This building is certainly one of the grandest public structures that have been erected in modern times in the north of England, and is amongst the finest and purest specimens of ancient architecture ever attempted in this kingdom. The classic simplicity and sublimity of the design accords with the dignity and importance of a hall of justice, and reflects honour on the judgment of the architect, and the taste and spirit of the gentlemen of Northumberland. The whole building is formed of large blocks of polished stone, and emulates the stability and grandeur of a Grecian temple. In short, it is one of the proudest ornaments of this metropolis of the north, and is conspicuously seated upon a lofty eminence that rises about 90 feet above the level of the Sandhill. It is discoverable from many parts of the town, but appears to singular advantage when viewed from the Tyne Bridge, and must impress strangers coming from the south with a favourable idea of the taste and magnificence displayed in our public buildings. The effect would be greatly heightened were the dwelling-houses opposite the north end of the Tyne Bridge pulled down, so as to expose this bold eminence and the whole fabric to view, with the terrace in front of its fine portico. (fn. 4) The stairs from the street to the terrace might, if properly con structed, add considerably to the beauty and imposing character of this building. But as the county of Northumberland possesses no immediate interest in this improvement, it will perhaps never be effected, unless patronized by the corporation of the town. It was also proposed to make a convenient coach-road from the Sandhill, to wind round the hill on which the Castle stands, and to leave open the south front of the new Courts; but though the levels were taken, and its practicability demonstrated, yet the project was viewed generally with coldness and indifference, as all despaired of the practicability of reconciling conflicting interests. The building of the new courts cost the county nearly £52,400.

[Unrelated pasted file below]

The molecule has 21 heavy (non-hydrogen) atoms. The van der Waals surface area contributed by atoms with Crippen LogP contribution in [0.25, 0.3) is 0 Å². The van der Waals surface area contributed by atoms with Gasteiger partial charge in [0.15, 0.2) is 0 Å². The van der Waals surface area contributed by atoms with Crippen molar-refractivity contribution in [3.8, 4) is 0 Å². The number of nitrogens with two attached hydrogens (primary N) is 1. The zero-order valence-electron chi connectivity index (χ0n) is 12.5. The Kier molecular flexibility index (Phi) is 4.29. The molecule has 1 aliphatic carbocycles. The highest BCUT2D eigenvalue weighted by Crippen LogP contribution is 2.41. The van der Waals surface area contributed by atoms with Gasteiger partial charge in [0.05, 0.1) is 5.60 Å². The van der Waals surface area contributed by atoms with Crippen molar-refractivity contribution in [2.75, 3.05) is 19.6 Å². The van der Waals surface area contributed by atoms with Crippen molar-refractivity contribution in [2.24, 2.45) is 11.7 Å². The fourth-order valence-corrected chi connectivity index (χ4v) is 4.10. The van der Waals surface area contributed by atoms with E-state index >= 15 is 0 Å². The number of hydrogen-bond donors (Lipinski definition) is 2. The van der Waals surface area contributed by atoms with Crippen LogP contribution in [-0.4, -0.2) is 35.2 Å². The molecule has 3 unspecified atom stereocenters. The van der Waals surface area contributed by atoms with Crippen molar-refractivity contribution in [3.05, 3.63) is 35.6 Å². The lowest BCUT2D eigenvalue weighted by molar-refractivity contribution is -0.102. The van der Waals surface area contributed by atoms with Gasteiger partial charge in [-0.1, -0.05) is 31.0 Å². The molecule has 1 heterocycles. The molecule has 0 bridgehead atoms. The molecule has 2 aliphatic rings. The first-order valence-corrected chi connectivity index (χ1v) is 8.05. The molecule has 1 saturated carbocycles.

• 1. At the north end of the hall were three arched entrances, and on each side a mock one. These have probably conducted into the ancient hall of the Castle, where the barons of this northern district assembled. It has been a very magnificent structure, as those noble pillars which supported the Moot Hall have evidently formed a grand portico in front of the main building, which has by some means been totally destroyed; and even this part owes its preservation to being enclosed and converted into the hall of assize by building a wall on each side. See page 104.